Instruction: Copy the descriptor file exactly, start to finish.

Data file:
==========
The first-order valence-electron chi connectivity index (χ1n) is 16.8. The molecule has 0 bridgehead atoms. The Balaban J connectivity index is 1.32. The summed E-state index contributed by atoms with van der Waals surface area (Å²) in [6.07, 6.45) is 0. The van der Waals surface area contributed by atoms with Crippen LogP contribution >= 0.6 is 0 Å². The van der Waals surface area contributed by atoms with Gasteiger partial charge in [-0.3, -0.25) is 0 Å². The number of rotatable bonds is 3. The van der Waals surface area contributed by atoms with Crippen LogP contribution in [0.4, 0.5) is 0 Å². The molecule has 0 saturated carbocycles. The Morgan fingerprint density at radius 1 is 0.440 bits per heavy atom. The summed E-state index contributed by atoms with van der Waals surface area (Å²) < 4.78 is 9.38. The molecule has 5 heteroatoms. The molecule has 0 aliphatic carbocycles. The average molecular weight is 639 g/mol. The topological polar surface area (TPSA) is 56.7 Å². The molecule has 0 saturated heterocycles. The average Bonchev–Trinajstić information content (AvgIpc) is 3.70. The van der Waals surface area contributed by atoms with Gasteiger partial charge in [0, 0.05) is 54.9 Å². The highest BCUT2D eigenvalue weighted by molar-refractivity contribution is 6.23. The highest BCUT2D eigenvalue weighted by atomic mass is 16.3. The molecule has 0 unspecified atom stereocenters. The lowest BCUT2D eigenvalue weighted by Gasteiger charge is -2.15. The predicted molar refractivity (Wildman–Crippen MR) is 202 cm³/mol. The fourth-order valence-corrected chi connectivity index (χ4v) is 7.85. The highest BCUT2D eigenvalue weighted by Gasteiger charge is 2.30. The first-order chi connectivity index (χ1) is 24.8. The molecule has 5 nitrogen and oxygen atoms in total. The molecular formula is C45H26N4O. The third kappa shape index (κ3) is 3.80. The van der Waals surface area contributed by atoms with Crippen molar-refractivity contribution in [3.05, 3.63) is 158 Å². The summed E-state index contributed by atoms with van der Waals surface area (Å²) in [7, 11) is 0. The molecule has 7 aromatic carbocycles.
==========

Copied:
The first-order valence-electron chi connectivity index (χ1n) is 16.8. The molecule has 0 bridgehead atoms. The Balaban J connectivity index is 1.32. The summed E-state index contributed by atoms with van der Waals surface area (Å²) in [6.07, 6.45) is 0. The van der Waals surface area contributed by atoms with Crippen LogP contribution >= 0.6 is 0 Å². The van der Waals surface area contributed by atoms with Gasteiger partial charge in [-0.3, -0.25) is 0 Å². The number of rotatable bonds is 3. The van der Waals surface area contributed by atoms with Crippen LogP contribution in [0.4, 0.5) is 0 Å². The molecule has 0 saturated carbocycles. The Morgan fingerprint density at radius 1 is 0.440 bits per heavy atom. The summed E-state index contributed by atoms with van der Waals surface area (Å²) < 4.78 is 9.38. The molecule has 5 heteroatoms. The molecule has 0 aliphatic carbocycles. The average molecular weight is 639 g/mol. The topological polar surface area (TPSA) is 56.7 Å². The molecule has 0 saturated heterocycles. The average Bonchev–Trinajstić information content (AvgIpc) is 3.70. The van der Waals surface area contributed by atoms with Gasteiger partial charge in [0, 0.05) is 54.9 Å². The highest BCUT2D eigenvalue weighted by molar-refractivity contribution is 6.23. The highest BCUT2D eigenvalue weighted by atomic mass is 16.3. The molecule has 0 unspecified atom stereocenters. The lowest BCUT2D eigenvalue weighted by Gasteiger charge is -2.15. The predicted molar refractivity (Wildman–Crippen MR) is 202 cm³/mol. The fourth-order valence-corrected chi connectivity index (χ4v) is 7.85. The highest BCUT2D eigenvalue weighted by Gasteiger charge is 2.30. The first-order chi connectivity index (χ1) is 24.8. The molecule has 5 nitrogen and oxygen atoms in total. The molecular formula is C45H26N4O. The third kappa shape index (κ3) is 3.80. The van der Waals surface area contributed by atoms with Crippen molar-refractivity contribution in [3.05, 3.63) is 158 Å². The summed E-state index contributed by atoms with van der Waals surface area (Å²) in [7, 11) is 0. The molecule has 7 aromatic carbocycles.